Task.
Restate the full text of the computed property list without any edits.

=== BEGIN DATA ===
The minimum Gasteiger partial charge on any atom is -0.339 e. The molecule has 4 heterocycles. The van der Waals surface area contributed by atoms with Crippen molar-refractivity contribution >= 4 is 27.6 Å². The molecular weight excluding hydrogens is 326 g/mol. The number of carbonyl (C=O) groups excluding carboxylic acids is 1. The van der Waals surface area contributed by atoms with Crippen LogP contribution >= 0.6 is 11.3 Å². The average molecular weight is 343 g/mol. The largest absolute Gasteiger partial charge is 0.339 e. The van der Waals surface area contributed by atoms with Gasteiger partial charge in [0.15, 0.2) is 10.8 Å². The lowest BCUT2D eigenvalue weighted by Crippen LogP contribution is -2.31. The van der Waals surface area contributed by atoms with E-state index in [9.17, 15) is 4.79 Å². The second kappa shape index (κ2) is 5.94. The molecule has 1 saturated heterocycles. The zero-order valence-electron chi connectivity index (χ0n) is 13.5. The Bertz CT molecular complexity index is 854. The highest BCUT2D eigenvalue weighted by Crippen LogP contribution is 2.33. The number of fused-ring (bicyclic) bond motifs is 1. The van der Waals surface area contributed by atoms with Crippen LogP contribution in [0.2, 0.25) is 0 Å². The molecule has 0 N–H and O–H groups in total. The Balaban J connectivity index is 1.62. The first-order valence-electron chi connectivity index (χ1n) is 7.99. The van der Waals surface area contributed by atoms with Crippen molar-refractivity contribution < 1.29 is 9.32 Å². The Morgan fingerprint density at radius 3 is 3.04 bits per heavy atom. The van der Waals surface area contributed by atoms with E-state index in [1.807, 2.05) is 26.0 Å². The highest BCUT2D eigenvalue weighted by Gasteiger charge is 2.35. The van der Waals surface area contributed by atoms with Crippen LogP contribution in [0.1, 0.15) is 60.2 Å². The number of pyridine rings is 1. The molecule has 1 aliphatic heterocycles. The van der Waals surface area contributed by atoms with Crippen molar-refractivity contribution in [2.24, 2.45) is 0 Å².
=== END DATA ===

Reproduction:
The minimum Gasteiger partial charge on any atom is -0.339 e. The molecule has 4 heterocycles. The van der Waals surface area contributed by atoms with Crippen molar-refractivity contribution >= 4 is 27.6 Å². The molecular weight excluding hydrogens is 326 g/mol. The number of carbonyl (C=O) groups excluding carboxylic acids is 1. The van der Waals surface area contributed by atoms with Crippen LogP contribution >= 0.6 is 11.3 Å². The average molecular weight is 343 g/mol. The largest absolute Gasteiger partial charge is 0.339 e. The van der Waals surface area contributed by atoms with Gasteiger partial charge in [0.15, 0.2) is 10.8 Å². The lowest BCUT2D eigenvalue weighted by Crippen LogP contribution is -2.31. The van der Waals surface area contributed by atoms with E-state index in [9.17, 15) is 4.79 Å². The second kappa shape index (κ2) is 5.94. The molecule has 1 saturated heterocycles. The zero-order valence-electron chi connectivity index (χ0n) is 13.5. The Bertz CT molecular complexity index is 854. The highest BCUT2D eigenvalue weighted by Crippen LogP contribution is 2.33. The number of fused-ring (bicyclic) bond motifs is 1. The van der Waals surface area contributed by atoms with Crippen LogP contribution in [0.2, 0.25) is 0 Å². The molecule has 0 N–H and O–H groups in total. The Balaban J connectivity index is 1.62. The first-order valence-electron chi connectivity index (χ1n) is 7.99. The van der Waals surface area contributed by atoms with Crippen molar-refractivity contribution < 1.29 is 9.32 Å². The Morgan fingerprint density at radius 3 is 3.04 bits per heavy atom. The van der Waals surface area contributed by atoms with E-state index in [1.807, 2.05) is 26.0 Å². The highest BCUT2D eigenvalue weighted by Gasteiger charge is 2.35. The van der Waals surface area contributed by atoms with Crippen LogP contribution in [0.1, 0.15) is 60.2 Å². The number of pyridine rings is 1. The molecule has 1 aliphatic heterocycles. The van der Waals surface area contributed by atoms with Crippen molar-refractivity contribution in [2.24, 2.45) is 0 Å².